Meet Woodrow: 1951 Ford Woodie Wagon

Bobby MillerBy Bobby Miller

This car represents the end of an era. The 1951 model year would be the last for Ford station wagons with real wood on the sides. Earlier station wagon bodies were almost all wood from the cowl back. By 1949, the wood had become mostly superficial. You see wood on the doors and quarter panels inside and out but sandwiched between are structural panels constructed of steel. Located in Waterford Wisconsin, this unrestored example is listed here on Early Ford V8 for $11,500. 

All the sheet metal that I can see in the photos looks very straight. There is some rust through visible in the rocker panels. The seller reports that the car was in use as a summer car in the Southamptions of New York well into the 2000’s. That back bumper is unique to station wagons and is very hard to find when they’re missing. Yes, it’s dented but it would straighten and replate just fine. The seller has some new wood pieces for the car. The pieces he doesn’t have, he has located them and will share his contacts with the buyer.

The interior looks original with the exception of the front seat cover and floor. I’m not sure what’s going on with the floor, but it looks like some insulation/sound deadening material has been applied. As car advertisements used to say, this one’s well equipped. It has r. & h. (radio and heater).

Under the hood is a legendary Ford flathead V-8. Ever hear one running dual exhaust with glasspack mufflers? They sound fantastic. Like nothing else in the world. The radiator cap, battery, cables, spark plugs, wires, and distributor cap are new. Everything else under here looks like it’s never been messed around with. The seller says it starts easily and runs smooth. The brakes have been rebuilt too.

I don’t know about doing any long distance driving, but with the addition of new tires, this could be a really cool cruiser for local car shows and such. It will be sure to turn heads anywhere it goes. Could you picture yourself chasing parts, or going to the local home improvement store or ice cream shop in this vintage wagon? Or, after a restoration, on the show field of a major Concours d’Elegance?

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Comments

  1. R Guzik

    I beleive the rear styling of the Lincoln MKT was taken directly from these wagons—-

    1
  2. chrlsful

    wish it wuz 5dor,
    Good Find !

  3. Howard A Member

    Without using the dreaded “P” word, I think I’d kind of leave it as is. Sometimes it looks ok. I doubt it’s a Wisconsin car, and while there’s all kinds of simple replacement parts, it’s probably pretty tired, judging by the stickers, this car been around. I never know why people put those goofy turn signals on the fenders,( trucks too) it’s not that hard to make the parking light a 2 way socket. Still a very cool find.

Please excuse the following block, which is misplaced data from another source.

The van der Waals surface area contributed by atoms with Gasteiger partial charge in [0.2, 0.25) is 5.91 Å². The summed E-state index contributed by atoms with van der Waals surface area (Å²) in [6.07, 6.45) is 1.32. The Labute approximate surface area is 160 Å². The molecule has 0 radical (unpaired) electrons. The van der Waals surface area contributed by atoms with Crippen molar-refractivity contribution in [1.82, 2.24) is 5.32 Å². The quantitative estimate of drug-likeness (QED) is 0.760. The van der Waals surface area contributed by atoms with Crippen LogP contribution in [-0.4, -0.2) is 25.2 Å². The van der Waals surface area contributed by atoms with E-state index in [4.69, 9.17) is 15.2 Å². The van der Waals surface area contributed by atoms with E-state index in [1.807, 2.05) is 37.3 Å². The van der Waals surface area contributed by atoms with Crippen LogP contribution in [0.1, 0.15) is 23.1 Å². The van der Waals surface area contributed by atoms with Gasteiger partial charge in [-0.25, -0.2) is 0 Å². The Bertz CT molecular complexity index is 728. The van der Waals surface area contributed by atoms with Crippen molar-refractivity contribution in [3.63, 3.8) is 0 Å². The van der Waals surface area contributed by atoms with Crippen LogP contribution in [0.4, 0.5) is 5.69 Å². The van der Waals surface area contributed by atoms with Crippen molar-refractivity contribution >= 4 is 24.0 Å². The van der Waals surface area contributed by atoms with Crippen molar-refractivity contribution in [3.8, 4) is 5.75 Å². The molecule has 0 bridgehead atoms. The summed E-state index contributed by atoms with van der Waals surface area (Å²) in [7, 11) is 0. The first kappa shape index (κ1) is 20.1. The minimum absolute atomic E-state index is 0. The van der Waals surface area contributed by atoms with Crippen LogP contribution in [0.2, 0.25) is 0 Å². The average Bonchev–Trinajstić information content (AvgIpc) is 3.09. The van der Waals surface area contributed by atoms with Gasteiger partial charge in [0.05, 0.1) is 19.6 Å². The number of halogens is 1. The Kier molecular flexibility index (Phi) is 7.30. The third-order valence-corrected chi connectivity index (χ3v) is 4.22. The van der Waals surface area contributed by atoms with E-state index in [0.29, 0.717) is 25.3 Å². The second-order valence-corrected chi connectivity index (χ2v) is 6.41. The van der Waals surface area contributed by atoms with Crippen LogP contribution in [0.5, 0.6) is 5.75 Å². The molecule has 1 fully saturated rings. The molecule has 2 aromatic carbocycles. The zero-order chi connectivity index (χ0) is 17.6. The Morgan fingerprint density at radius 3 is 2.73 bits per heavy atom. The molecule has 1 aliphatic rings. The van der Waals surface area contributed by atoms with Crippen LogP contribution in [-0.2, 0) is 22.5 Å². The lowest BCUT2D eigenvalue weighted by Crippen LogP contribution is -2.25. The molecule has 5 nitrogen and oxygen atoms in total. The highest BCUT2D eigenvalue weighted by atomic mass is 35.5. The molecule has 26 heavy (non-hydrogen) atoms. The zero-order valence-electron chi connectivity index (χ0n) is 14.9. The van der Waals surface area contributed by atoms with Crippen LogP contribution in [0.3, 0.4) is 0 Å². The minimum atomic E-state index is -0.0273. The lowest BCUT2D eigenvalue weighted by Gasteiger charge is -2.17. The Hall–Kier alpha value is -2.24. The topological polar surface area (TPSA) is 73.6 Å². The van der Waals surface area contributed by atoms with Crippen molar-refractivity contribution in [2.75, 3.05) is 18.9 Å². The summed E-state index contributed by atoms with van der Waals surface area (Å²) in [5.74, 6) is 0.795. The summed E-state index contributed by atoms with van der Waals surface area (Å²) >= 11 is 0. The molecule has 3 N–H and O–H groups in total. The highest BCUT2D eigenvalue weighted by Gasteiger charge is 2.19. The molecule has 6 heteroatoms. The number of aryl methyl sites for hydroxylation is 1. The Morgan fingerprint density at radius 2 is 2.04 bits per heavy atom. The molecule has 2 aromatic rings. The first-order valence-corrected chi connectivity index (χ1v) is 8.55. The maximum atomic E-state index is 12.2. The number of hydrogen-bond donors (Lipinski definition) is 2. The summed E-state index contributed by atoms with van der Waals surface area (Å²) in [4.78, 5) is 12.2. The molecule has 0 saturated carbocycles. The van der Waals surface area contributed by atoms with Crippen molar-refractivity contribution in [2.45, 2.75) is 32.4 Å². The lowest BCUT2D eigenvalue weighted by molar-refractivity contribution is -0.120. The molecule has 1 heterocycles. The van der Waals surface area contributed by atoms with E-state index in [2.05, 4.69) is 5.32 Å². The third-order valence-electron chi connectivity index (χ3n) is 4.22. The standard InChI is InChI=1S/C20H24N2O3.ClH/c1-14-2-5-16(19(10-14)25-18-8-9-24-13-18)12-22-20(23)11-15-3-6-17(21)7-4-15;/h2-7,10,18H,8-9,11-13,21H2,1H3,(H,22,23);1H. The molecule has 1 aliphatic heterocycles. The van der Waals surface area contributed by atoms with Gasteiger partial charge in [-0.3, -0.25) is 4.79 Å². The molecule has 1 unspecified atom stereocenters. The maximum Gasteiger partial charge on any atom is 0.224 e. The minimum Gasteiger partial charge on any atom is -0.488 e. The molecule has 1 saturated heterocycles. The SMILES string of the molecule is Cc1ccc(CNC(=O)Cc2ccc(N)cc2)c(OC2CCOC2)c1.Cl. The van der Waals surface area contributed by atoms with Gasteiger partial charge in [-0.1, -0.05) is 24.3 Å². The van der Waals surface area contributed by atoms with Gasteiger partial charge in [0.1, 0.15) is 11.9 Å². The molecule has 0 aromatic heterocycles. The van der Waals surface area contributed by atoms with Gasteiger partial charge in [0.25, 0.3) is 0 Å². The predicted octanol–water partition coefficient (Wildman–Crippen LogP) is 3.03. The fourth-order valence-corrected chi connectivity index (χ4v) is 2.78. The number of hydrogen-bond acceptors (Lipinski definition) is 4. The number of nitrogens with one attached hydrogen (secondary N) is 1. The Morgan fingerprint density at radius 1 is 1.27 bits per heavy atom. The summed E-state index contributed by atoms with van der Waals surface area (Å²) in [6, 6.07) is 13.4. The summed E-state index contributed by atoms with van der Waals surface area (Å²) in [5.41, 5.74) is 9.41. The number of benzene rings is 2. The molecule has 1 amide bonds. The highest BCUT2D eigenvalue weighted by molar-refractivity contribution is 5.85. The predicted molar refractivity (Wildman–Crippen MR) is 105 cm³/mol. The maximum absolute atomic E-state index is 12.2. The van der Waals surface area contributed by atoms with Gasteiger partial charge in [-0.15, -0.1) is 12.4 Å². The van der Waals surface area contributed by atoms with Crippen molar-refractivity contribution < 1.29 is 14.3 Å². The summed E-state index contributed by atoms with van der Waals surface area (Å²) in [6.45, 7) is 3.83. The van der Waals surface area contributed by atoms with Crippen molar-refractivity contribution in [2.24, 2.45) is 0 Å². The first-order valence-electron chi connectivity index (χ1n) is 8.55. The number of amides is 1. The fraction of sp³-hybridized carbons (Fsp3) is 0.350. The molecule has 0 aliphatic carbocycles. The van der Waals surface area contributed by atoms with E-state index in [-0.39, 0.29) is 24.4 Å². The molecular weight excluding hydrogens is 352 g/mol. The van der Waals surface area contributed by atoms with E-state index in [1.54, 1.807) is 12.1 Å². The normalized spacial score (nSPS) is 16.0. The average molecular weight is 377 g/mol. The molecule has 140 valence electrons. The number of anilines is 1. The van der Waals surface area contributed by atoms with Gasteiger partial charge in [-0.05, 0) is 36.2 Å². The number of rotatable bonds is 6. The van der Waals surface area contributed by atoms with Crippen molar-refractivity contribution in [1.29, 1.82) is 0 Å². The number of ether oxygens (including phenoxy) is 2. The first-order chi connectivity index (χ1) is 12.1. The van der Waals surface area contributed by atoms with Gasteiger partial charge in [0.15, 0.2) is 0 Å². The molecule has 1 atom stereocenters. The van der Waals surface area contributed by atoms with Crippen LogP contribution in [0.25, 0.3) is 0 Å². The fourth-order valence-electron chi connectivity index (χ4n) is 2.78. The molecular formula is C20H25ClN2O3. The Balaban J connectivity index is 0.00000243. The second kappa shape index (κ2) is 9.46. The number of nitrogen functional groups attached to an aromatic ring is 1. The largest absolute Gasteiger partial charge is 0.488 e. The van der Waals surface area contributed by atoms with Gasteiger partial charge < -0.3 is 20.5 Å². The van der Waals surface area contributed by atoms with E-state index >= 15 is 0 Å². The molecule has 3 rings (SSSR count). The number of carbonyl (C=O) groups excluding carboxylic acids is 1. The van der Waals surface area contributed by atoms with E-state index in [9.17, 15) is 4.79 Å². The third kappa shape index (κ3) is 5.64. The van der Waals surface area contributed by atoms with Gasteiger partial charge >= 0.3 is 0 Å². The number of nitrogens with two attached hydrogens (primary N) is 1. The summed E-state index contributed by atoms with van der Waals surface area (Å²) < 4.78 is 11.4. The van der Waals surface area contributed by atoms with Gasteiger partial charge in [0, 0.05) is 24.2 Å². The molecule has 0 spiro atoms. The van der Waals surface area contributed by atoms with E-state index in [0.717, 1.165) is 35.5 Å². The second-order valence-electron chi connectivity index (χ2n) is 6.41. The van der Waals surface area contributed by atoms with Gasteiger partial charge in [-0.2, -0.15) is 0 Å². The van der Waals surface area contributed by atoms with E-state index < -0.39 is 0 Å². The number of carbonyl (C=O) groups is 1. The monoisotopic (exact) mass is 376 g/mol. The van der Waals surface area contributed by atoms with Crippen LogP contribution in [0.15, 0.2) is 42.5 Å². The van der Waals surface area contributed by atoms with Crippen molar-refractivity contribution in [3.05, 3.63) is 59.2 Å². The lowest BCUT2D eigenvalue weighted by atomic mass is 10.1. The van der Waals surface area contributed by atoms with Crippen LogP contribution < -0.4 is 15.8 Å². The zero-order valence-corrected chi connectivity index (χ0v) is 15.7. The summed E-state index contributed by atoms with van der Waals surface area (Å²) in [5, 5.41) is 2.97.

5
  4. Bellingham Fred

    I’ve been using the term “cosmetic corrosion” to replace the dreaded “P” word. Patina is that green stuff that appears on copper. I’m with Howard on the turn signal “lollipops” on the front and extra lights on the rear. Go ahead and get your turn signal kit from Western Auto or J.C. WhizzBang so you have the lever, switches, and wiring etc. Then do what it takes to use the original parking light. Now the only goofy thing is that turn signal switch held to the steering column with a big hose clamp.

    1
  5. JP

    Thing is, restoration costs for any of these dilapidated woodies is usually more than the final value. Even if this car were free it would still be a money loser. Better off just buying a restored one from a motivated seller or, if you really want a Ford wagon, getting a non-woodie which won’t automatically look like crap with rotting boards falling off the sides…

    1
  6. Maestro1 Member

    I agree with JP but if I had the time, room, and the car was not so far away I’d be all over it.

  7. Hammerdog

    I’ve never seen a 51 with what looks like a 50 Crestliner Dash.

    1
    • Marty Parker

      I believe most if not all 51 Wagons had the 50 style dash.

    • Steve

      The dash on the Woodie was unique to that model. Narrower than the standard cars due to the need to accommodate the exterior wood trim .
      All 1949-1951 Woodies used the earlier style dash. The standard dash was redesigned for 1951 and not used in Woodie due to low production numbers and cost.

  8. Gaspumpchas

    Very similar to the 51 woody used in the movie A summer place. Very cool. expensive to get the wood done. Lots of possibilities!!!

    Good luck to the new owner!!!

  9. P T Cheshire

    Looks like POR15 on the floor. The stickers are 35 years of the South Hampton Town Beach. Lots of summer people kept kick around beach or house staff cars for seasonal use.
    People forget or don’t know that up to around 1961, turn signals, back up lights, out side rear view mirrors were options not standard equipment. Probably the cheapest way to put directionals on it back than for what the car was considered to be. I remember the farmer next door to my aunts on the east end of Long Island taking an ax to remove the station wagon wood body from a 1947 Olds because it was just an old vehicle.

  10. glen

    Pardon my ignorance, but what does that mean?

    2
  11. Doug Bohm

    hey Bellingham. just to educate you on patina. From Miriam-Websters dictionary:

    Definition of patina
    plural patinas play \pə-ˈtē-nəz, ˈpa-tə-nəz\ or patinae play \pə-ˈtē-ˌnē, -ˌnī, ˈpa-tə-\
    1 a : a usually green film formed naturally on copper and bronze by long exposure or artificially (as by acids) and often valued aesthetically for its color
    b : a surface appearance of something grown beautiful especially with age or use the beautiful patina of this antique table

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